I am happy to announce Xeno – Chord Explorer Version 1. I’ve spent a great deal of time looking through all the available chord plugins in VST, AU and M4L formats and just never really found what I was looking for. Most chord exploration programs either have non-generative fixed chord patterns per key (Cthulu) or chord generation that is based on the full 12 note scale and deals in semitones (Nordmann Chord Generator or Ableton Live MIDI chord plugin). There is nothing wrong if that’s how you like to work, and you can use a note quantizer after the chord generator. That said, I wanted a chord generator that generated all chords in key with varying chord sizes very easily. I do not come from a keyboard/piano background and I don’t like getting lost in theory while I write music. This is the perfect tool to really get into exploring chords in all sorts of ways. Even further, pairing it with Ableton Live’s arpeggiator and you REALLY have a lot of flexibility in what you can do. The best part, this plugin is free (provided you own Max For Live)!
Download “Xeno – Chord Explorer” Here
This is definitely not the smallest interface in the world, that said, it was designed for speed and results. The last thing I wanted was to spend a bunch of time and effort to get to different settings, as you know, that kind of tedious work takes you out of the mindset (or the reason you are using this plugin in the first place!) Spend a few minutes going through the explanation of the interface (it’s easy) and I promise you that it will all make a lot more sense. Also note, I tried to keep as many controls adjustable by automation in Live so you can further push what you want to experiment with (or be generative).
The first four knobs are very straightforward. Key sets they key you are working in; C,D,E,F,G,A,B. Scale, as you imagine, sets exactly what it says. For now, Xeno is designed to support 7-note scales only, and includes: Major(Ionion) and Minor(Aeolian) which are the two most common used, along with; Dorian, Phrygian, Lydian, Mixolydian and Locrian. As you change the Key and Scale settings, this will be reflected in the S: readout near the bottom of the left side of the patch. In this example we are set to CMajor.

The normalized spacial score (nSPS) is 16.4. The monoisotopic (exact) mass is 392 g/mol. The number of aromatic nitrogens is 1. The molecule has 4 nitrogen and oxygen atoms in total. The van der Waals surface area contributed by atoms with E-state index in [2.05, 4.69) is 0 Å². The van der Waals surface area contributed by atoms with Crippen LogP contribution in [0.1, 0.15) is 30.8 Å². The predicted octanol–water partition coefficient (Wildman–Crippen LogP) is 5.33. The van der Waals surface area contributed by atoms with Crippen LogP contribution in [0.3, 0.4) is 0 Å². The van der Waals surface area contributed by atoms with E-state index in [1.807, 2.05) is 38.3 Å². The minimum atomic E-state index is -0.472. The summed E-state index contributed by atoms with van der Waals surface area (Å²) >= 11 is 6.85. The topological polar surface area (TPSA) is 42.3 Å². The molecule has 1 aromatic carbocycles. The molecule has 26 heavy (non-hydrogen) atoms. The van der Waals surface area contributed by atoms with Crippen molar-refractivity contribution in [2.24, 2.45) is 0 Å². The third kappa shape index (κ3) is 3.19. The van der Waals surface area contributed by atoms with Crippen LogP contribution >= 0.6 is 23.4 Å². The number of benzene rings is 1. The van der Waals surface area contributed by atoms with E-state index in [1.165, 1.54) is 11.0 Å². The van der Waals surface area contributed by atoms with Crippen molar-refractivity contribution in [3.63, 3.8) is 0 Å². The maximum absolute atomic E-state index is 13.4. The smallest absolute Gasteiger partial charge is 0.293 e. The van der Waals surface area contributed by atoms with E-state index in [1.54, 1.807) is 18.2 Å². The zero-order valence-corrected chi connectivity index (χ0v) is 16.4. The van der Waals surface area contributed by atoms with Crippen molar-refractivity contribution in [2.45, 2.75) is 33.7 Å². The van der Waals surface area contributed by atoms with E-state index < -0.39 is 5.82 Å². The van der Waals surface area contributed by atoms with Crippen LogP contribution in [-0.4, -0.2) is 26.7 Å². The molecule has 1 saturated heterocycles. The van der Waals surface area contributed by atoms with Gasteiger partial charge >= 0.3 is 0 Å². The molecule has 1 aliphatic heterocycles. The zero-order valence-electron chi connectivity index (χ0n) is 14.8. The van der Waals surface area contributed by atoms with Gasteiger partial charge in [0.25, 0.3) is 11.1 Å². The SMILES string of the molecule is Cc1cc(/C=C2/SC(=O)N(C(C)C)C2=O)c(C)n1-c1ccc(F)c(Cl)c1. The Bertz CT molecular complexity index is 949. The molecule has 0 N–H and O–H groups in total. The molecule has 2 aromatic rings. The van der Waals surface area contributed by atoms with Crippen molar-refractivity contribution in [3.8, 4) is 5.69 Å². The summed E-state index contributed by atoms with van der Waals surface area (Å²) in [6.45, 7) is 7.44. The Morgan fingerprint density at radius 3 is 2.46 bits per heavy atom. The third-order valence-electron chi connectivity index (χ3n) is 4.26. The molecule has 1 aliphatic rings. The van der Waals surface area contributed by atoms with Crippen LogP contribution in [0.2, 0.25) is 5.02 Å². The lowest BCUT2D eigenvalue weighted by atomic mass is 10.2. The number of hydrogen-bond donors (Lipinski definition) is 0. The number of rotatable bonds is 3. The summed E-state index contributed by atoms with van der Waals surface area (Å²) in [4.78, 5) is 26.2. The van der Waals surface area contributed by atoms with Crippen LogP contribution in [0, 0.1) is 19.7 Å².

The Quantize setting sets what happens when you hit a note that is not in the current key/scale you have selected. You can see all the note of the scale but looking at the upper display area of the patch. For the 7 key positions you see listed C,D,E,F,G,A,B for the CMajor scale.
The quantization settings are Down, Up and Random. So, if you hit the C# key and you have Down selected, it will be quantized to C. If you have it set to Up, it will go to D instead. Random picks randomly between up and down. This can be fun when converting something from another key and you want a little more variety.
The Mode settings indicates what happens when you press multiple keys and/or how you let those keys go. The settings are; All Notes, Last Note, LIFO, Lowest, Highest and Random. All Notes means every note you hit will generate a chord all at the same time. For high note count chord settings, this is going to not be very desirable. However, for lower note chords, you can generate a lot of variability. Also, notes that are shared between chords will be held when one of the chords goes away. Last Note replaces any current playing chord with a new chord from the last thing you pressed. Only one chord is active at a time. When you let go of the last note you hit, even if you have other keys held down, they will not retrigger. However, LIFO, which is Last In First Out, works very similar to Last Note with the exception that when you release the last note, the previous last note will then trigger. Works very similar to a monophonic keyboard in Legato mode. Highest and Lowest look at all the held down notes and trigger the highest or lowest. This check happens every time a new key is pressed or released. Random picks a random note out of all held down notes.